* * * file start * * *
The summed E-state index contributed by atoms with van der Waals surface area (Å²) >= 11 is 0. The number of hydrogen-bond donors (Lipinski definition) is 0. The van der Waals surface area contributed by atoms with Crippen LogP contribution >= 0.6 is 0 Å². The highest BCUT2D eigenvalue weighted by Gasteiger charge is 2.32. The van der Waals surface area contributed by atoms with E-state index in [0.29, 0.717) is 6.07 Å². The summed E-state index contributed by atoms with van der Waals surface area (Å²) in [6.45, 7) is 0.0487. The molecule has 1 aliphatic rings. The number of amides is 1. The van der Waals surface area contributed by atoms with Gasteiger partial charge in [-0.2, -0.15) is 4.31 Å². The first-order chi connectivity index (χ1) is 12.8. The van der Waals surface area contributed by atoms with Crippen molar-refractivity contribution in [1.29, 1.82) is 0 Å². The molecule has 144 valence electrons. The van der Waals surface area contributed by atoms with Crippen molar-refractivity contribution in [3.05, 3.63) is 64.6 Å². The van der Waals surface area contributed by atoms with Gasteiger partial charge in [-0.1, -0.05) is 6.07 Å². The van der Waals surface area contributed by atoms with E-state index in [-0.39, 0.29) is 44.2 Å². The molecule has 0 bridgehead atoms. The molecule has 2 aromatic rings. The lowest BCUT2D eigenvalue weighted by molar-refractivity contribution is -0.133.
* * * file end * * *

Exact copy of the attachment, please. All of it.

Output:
The summed E-state index contributed by atoms with van der Waals surface area (Å²) >= 11 is 0. The number of hydrogen-bond donors (Lipinski definition) is 0. The van der Waals surface area contributed by atoms with Crippen LogP contribution >= 0.6 is 0 Å². The highest BCUT2D eigenvalue weighted by Gasteiger charge is 2.32. The van der Waals surface area contributed by atoms with E-state index in [0.29, 0.717) is 6.07 Å². The summed E-state index contributed by atoms with van der Waals surface area (Å²) in [6.45, 7) is 0.0487. The molecule has 1 aliphatic rings. The number of amides is 1. The van der Waals surface area contributed by atoms with Gasteiger partial charge in [-0.2, -0.15) is 4.31 Å². The first-order chi connectivity index (χ1) is 12.8. The van der Waals surface area contributed by atoms with Crippen molar-refractivity contribution in [1.29, 1.82) is 0 Å². The molecule has 144 valence electrons. The van der Waals surface area contributed by atoms with Crippen molar-refractivity contribution in [3.05, 3.63) is 64.6 Å². The van der Waals surface area contributed by atoms with Gasteiger partial charge in [-0.1, -0.05) is 6.07 Å². The van der Waals surface area contributed by atoms with E-state index in [-0.39, 0.29) is 44.2 Å². The molecule has 0 bridgehead atoms. The molecule has 2 aromatic rings. The lowest BCUT2D eigenvalue weighted by molar-refractivity contribution is -0.133.